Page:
The biggest takeaway from this section is that IPv6 is more secure out of the box than IPv4. That being said, if you were to apply some simple configurations to your network, you can reach the same level of security with IPv4 that you would have with IPv6.
IPv4 vs IPv6 – Speed
This is a hot topic in networking, what about the difference in speed? Currently, it looks like IPv6 is faster than IPv4, but under most circumstances, the difference amounts to milliseconds – something that won’t have an effect on the end-user.
At the current time of writing of this article, it is believed that the slight increase of speed comes from the fact that devices can utilize public IP addresses when using IPv6, instead of sending data back and forth using NAT with IPv4.
Since IPv6 can send data directly between devices, IPv6 just needs to check the data was transmitted correctly, while IPv4 needs to do error checking at multiple levels to ensure the data is intact and accurate when it’s received by the other device. So yes, in terms of speeds, IPv6 is slightly faster.
Why you don’t need to switch from IPv4 to IPv6 right away
A lot is going on with transitioning from IPv4 to IPv6. It was estimated that around this time we would be at 50% utilization of IPv6 addresses worldwide. At present, we are at around 30% global utilization.
The future adoption of IPv6 largely depends on several factors such as migrations from ISPs, large enterprises, and cloud providers. Implementing this change on their end is a large and expensive task. Due to the fact that IPv4 addresses are being exhausted, there will be an apex where the cost of IPv4 addresses starts to exceed the cost of the transition to IPv6.
Is IPv6 Going To Become More Common In The Future?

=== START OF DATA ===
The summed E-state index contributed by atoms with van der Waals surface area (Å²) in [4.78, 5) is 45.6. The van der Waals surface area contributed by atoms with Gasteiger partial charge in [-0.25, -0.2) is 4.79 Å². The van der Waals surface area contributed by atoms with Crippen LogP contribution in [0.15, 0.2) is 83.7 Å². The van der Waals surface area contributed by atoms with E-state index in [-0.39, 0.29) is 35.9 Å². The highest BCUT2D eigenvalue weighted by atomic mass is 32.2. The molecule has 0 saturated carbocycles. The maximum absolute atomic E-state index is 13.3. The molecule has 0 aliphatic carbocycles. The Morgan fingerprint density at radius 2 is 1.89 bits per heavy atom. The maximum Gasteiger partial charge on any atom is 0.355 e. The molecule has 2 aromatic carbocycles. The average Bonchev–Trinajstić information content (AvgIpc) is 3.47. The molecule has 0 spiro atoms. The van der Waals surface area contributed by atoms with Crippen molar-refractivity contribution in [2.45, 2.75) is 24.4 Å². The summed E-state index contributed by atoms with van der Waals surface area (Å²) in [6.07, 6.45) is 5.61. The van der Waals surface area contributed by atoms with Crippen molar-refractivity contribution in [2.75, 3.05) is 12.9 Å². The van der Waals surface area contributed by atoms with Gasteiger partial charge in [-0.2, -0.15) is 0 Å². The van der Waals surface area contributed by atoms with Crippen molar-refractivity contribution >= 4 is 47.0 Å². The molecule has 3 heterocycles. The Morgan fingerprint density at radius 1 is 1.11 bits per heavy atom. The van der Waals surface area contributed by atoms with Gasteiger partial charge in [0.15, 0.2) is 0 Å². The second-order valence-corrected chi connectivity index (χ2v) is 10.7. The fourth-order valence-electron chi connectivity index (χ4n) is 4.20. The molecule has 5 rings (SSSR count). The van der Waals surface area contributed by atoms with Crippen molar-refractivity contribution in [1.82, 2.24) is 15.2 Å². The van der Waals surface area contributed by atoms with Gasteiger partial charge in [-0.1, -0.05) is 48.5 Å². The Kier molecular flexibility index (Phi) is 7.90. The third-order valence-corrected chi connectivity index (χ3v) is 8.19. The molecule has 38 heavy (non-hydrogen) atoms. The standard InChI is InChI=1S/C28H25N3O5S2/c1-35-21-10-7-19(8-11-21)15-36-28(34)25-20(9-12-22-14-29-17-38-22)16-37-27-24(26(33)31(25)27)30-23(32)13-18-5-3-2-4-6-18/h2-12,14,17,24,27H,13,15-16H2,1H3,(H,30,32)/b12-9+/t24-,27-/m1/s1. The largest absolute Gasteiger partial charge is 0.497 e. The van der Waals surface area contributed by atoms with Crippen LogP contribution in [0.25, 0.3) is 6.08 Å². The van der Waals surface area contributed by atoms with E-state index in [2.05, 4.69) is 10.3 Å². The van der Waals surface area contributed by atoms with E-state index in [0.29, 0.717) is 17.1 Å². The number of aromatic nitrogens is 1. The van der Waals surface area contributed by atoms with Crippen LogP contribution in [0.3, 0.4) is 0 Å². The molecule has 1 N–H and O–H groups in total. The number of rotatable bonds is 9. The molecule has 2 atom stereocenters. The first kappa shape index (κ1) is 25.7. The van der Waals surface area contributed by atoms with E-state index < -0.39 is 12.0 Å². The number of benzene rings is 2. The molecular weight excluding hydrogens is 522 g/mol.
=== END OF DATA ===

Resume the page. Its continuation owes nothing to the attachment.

Put simply, yes! As the connected world increases rapidly, the more we will need to utilize IPv6. The idea is to slowly move over devices to IPv6 to release pressure on IPv4 addresses. That being said, even though the technology is moving in this direction, the more IPv6 addresses we utilize, the more IPv4 addresses that will be released back into the pool for someone else to acquire.
The main reason you would not want to swap over to IPv6 right away is that all of the sites and services you visit may not support IPv6. As the adoption rate grows higher, the less of a problem this will be.
Effortless Server & Web Application Management with RunCloud
We’ve covered a lot of topics in this article regarding IPv4, IPv6, IPsec, NAT, IP Scanning, etc… that’s a lot of information to parse. Now that we are at the end of this article you might be wondering how to go about upgrading to IPv6, how to upgrade your network to support both IPv4 and IPv6 users, or even if your network is currently secure? Or am I vulnerable to some of the issues listed earlier?
This is where RunCloud comes in. RunCloud is a simple, yet powerful control panel that can help you manage multiple cloud services across various platforms. For example, earlier on in this article, we mentioned how IPv6 has IPsec built-in by default but may not necessarily be turned on. Utilizing a service like RunCloud will give you a simple method for securing and managing your entire server down effortlessly.
So, IPv4 or IPv6? Which one?
IPv4 vs. IPv6? Honestly, it doesn’t matter too much. What really matters is how you go about securing and optimizing your server and network to deliver optimal speeds and secure connections. If the option is available to you, it doesn’t hurt to flip that dual-stack switch up, just to be prepared for the future.
One day, we will eventually be using IPv6 addresses, IPv6 is the future of IP addresses. All networks will slowly start to make the transition over to IPv6. This transition will not happen overnight nor will it happen over the next couple of months. It’ll be years until most websites and services can be visited over IPv6. It will be even longer before websites completely shut off their IPv4 support.
So, there really isn’t much to worry about apart from focusing on deploying servers that are reliable, fast, and secure which is what we at RunCloud are dedicated to making easier than ever – and it’s why we’re trusted by people new to server management all the way to senior Linux SysAdmins.